Biodiversity - Environment - Sustainability | Debmarine Namibia

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Debmarine Namibia recovers diamonds within the Benguela upwelling system in the Atlantic Ocean, a biologically productive system that supports a vast array of different species, therefore, any effects on the ecosystem must be carefully considered.

We invest heavily in research to define the dynamic marine environment in which we operate and partner with reputable organisations, including environmental NGOs, to build understanding.

This long-standing programme of ongoing monitoring and independent, peer reviewed scientific research critically informs our business approach and has helped discover several previously unrecorded species unique to our operational areas.

Benthic Monitoring Programme

Debmarine Namibia has developed comprehensive environmental monitoring programmes to effectively monitor the impact of our operations and assess the natural recovery processes. The Benthic Monitoring Programme was established in 2002 and revised in 2007 and 2015. Currently, there are 92 sampling sites which include impact, control, and natural variability sites.

Sampling takes place annually between October and December. State-of-the-art environmental monitoring tools collect scientific data.  Full-time environmental staff and contracted independent marine specialists, as well as marine studies students, assist with the seabed monitoring programme. As part of this long-term programme, an independent consultant was appointed to collect and report on macrofauna and sediment samples from the Atlantic 1 Mining License Area (MLA) off the coast of southern Namibia.

The objectives of the programme are:

  • To develop an understanding of the biodiversity and socio-economic importance of the seabed habitats and species within Atlantic 1 MLA.
  • To develop an understanding of the levels of natural variability in these communities to help place the magnitude of diamond extraction disturbances into context.
  • To assess rates and time of recovery of benthic communities to pre-diamond recovery conditions.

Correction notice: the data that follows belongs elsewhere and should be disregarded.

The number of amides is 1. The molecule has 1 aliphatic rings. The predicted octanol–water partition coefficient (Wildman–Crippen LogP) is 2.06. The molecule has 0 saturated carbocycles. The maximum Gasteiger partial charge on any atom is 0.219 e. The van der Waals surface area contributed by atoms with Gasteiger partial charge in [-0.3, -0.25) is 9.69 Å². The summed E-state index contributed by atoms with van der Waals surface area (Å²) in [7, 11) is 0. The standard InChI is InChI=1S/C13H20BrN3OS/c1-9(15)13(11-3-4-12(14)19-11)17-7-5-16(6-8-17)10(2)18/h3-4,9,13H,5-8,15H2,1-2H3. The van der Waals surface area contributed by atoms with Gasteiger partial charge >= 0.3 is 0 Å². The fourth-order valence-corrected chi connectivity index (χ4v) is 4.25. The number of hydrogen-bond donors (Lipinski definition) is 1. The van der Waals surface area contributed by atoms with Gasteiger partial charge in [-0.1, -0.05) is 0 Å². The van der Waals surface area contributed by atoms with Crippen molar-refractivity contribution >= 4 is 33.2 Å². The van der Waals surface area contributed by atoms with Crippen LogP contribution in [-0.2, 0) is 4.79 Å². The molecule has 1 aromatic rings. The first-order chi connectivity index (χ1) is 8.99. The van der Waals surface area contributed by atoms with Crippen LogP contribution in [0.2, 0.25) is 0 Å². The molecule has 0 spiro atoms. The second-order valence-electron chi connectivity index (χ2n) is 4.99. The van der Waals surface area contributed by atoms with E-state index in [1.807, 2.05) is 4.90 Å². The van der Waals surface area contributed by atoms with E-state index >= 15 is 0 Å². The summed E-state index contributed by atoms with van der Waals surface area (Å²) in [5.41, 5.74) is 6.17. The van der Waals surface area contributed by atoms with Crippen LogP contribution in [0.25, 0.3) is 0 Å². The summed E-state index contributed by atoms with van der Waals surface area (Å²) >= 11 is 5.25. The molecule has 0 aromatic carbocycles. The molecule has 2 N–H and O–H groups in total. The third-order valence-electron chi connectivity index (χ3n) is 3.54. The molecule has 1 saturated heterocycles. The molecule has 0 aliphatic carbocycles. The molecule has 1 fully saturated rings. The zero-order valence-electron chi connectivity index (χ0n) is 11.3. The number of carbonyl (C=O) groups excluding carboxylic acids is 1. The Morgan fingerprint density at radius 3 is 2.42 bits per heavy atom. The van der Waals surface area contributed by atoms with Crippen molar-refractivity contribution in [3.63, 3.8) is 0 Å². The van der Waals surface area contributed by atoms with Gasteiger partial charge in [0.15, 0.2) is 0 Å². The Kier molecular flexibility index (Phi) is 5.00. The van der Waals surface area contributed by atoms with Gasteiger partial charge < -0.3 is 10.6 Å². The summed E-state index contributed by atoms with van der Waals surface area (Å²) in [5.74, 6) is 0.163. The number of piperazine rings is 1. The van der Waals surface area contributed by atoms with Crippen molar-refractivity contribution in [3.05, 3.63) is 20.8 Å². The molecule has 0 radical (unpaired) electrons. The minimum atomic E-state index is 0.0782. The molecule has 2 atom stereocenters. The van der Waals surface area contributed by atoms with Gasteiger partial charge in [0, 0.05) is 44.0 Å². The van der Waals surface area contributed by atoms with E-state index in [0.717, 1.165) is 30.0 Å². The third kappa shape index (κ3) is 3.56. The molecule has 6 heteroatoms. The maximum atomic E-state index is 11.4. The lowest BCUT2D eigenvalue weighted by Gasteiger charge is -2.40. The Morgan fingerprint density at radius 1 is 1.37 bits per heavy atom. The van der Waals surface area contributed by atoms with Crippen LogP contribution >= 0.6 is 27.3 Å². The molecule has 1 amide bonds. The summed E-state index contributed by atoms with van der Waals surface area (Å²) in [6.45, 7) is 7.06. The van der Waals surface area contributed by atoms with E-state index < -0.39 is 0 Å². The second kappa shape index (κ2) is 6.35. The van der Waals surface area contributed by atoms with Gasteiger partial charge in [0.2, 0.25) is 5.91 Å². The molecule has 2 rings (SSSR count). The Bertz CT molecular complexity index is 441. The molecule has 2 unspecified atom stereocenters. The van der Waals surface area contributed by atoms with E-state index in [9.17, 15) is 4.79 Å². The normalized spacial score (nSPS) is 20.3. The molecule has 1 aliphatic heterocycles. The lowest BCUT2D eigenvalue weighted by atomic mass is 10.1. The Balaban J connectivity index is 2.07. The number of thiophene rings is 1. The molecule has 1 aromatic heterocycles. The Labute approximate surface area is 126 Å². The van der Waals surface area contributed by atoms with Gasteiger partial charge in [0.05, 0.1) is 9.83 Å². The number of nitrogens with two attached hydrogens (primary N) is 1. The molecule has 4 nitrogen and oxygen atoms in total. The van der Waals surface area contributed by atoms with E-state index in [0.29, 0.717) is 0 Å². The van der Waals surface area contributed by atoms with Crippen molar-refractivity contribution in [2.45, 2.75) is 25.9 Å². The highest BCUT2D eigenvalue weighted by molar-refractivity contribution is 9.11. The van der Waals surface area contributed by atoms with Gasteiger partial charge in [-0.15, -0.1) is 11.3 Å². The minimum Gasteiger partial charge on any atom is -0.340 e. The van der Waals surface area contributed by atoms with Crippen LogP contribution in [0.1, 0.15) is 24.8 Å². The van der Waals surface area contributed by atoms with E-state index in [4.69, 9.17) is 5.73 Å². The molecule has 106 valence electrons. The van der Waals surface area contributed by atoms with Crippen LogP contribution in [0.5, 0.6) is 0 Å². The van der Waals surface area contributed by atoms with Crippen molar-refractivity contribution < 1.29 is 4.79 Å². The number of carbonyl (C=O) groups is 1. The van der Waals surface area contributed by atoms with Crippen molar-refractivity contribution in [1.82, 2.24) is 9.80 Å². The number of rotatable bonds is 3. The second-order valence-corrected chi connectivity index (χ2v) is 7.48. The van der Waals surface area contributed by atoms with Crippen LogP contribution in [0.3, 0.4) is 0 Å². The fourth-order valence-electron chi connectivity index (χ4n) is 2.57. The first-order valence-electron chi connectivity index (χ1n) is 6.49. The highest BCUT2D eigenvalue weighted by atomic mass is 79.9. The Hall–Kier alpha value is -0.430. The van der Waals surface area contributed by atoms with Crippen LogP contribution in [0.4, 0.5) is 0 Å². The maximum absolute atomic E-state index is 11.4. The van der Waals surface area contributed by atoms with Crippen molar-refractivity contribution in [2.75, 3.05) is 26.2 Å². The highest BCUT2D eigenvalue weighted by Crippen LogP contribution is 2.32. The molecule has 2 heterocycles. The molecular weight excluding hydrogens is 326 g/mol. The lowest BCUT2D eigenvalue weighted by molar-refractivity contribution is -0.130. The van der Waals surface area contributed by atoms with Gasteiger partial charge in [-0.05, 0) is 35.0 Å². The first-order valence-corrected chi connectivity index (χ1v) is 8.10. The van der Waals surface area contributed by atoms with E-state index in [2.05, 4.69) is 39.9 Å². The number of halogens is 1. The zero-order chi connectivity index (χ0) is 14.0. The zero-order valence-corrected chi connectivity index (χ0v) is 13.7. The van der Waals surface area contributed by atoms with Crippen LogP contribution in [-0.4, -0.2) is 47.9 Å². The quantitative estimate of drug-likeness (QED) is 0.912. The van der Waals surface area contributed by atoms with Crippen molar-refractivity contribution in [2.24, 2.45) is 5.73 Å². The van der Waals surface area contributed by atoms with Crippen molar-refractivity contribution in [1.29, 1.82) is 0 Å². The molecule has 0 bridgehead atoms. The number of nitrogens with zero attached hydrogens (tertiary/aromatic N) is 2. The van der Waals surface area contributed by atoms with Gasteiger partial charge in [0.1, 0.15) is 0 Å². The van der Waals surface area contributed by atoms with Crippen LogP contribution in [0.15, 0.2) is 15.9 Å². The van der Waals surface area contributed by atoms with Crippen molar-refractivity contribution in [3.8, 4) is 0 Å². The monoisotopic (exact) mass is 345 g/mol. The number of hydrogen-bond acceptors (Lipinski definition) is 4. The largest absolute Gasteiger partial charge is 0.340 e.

Marine Scientific Advisory Committee (MSAC)

The MSAC was established in 2012 to guide research-related activities. This committee comprises independent marine scientists from academia and industry, who meet three times a year.

The objectives of the committee:

  • Review the Benthic Monitoring Programme results and its effectiveness in providing scientifically defensible information on recovery of the seabed and associated marine life.
  • Advise on Benthic Monitoring Programme design, analysis techniques and interpretation of results.
  • Guide on other issues related to marine monitoring and rehabilitation, such as marine sightings and re-sedimentation assessment using geophysical data.

Case Studies

New species discovered through Benthic Monitoring Programme

A new species of Ninoe represents the first new record of Ninoe from Namibia in four decades.

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Environmental DNA (eDNA)

Environmental DNA (eDNA) is an innovative approach to assessing biodiversity in which samples are collected from the environment, such as water, sediment, or air.

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Marine Life Sightings

Marine ecological monitoring programmes have become an important tool for environmental management worldwide.

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Namibia leading in Marine Diamond Recovery

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